👋 Good Monday morning!
Russia’s invasion of Ukraine continues into its fifth day today, with Russian troops surrounding the capital, Kyiv. But the Russian advance has been slowed by Ukrainian military and civilian defense. Ukrainian officials are demanding a cease-fire as top officials, including Defense Minister Oleksii Reznikov, meet with Russian officials on Ukraine’s border with Belarus in the coming hours. Israel has reportedly also offered to mediate talks.
Israeli Foreign Minister Yair Lapid announced on Monday that Israel will cosponsor and vote for a United Nations resolution to condemn Russia that is expected early this week. “Israel has been and will be on the right side of history,” Lapid said in a statement. “Those are our values.”
Lapid noted that “there are two points that we need to be mindful of and require us to be careful” — that Israel “effectively has a security border with Russia,” noting Moscow’s presence as the most significant military power in Syria, and the approximately 180,000 Ukrainians still in the country who are eligible to immigrate to Israel.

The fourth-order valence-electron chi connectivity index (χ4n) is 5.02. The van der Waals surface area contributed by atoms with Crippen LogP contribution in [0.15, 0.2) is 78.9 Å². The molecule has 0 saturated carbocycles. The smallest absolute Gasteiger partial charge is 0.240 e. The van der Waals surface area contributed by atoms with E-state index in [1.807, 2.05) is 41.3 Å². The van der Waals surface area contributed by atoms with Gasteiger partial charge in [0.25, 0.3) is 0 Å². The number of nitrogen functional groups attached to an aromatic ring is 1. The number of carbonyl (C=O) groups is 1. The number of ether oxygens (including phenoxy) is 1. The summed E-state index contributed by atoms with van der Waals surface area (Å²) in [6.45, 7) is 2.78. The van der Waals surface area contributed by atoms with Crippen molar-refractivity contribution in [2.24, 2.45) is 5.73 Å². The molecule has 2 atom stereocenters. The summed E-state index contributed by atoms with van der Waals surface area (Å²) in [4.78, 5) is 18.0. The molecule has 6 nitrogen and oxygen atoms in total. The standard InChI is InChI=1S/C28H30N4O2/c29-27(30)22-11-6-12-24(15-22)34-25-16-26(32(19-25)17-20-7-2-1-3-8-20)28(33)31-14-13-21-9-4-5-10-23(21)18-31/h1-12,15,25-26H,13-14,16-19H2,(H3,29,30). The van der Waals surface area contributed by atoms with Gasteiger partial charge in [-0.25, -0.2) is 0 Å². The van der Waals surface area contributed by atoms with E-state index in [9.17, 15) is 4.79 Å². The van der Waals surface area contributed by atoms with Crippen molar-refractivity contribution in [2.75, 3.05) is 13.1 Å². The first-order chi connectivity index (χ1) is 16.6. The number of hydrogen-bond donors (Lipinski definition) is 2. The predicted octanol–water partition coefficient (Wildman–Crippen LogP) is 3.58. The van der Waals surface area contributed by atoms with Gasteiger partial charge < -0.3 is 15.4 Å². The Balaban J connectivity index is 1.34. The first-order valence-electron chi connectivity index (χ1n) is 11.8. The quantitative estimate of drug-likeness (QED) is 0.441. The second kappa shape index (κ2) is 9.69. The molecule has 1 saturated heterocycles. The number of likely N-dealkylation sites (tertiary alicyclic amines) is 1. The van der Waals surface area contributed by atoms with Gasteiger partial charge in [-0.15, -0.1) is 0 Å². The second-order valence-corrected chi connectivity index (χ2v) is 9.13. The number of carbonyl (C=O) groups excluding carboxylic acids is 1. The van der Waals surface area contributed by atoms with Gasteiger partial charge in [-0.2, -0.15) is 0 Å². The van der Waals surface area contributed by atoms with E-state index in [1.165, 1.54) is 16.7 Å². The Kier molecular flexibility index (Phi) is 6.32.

Israel had opted not to sign onto a U.S.-led United Nations Security Council resolution on Friday — which had the support of nearly 90 countries — condemning Russia’s invasion of Ukraine. Israel did not join the group despite a request from the Biden administration to join as a sponsor, citing Russia’s certain veto of the measure. No other countries voted against the resolution, but three — including the United Arab Emirates — abstained. (Israel is not a member of the Security Council.) Anwar Gargash, a diplomatic advisor to the UAE’s president, tweeted on Sunday that the country didn’t want to take sides in the conflict. The country “believes that taking sides would only lead to more violence,” Gargash said.
Over the weekend, the White House and allies announced sanctions against Russian companies, including the expulsion of some banks from the SWIFT international banking system. European nations have been galvanized by the Russian aggression, with several countries, including Sweden, Germany, the Netherlands and the United Kingdom, joining the U.S. in sending military aid to Ukraine. In an historic speech Sunday before the Bundestag, German Chancellor Olaf Scholz announced an investment of $113 billion for defense improvements and a pledge to spend 2 percent of annual GDP on defense.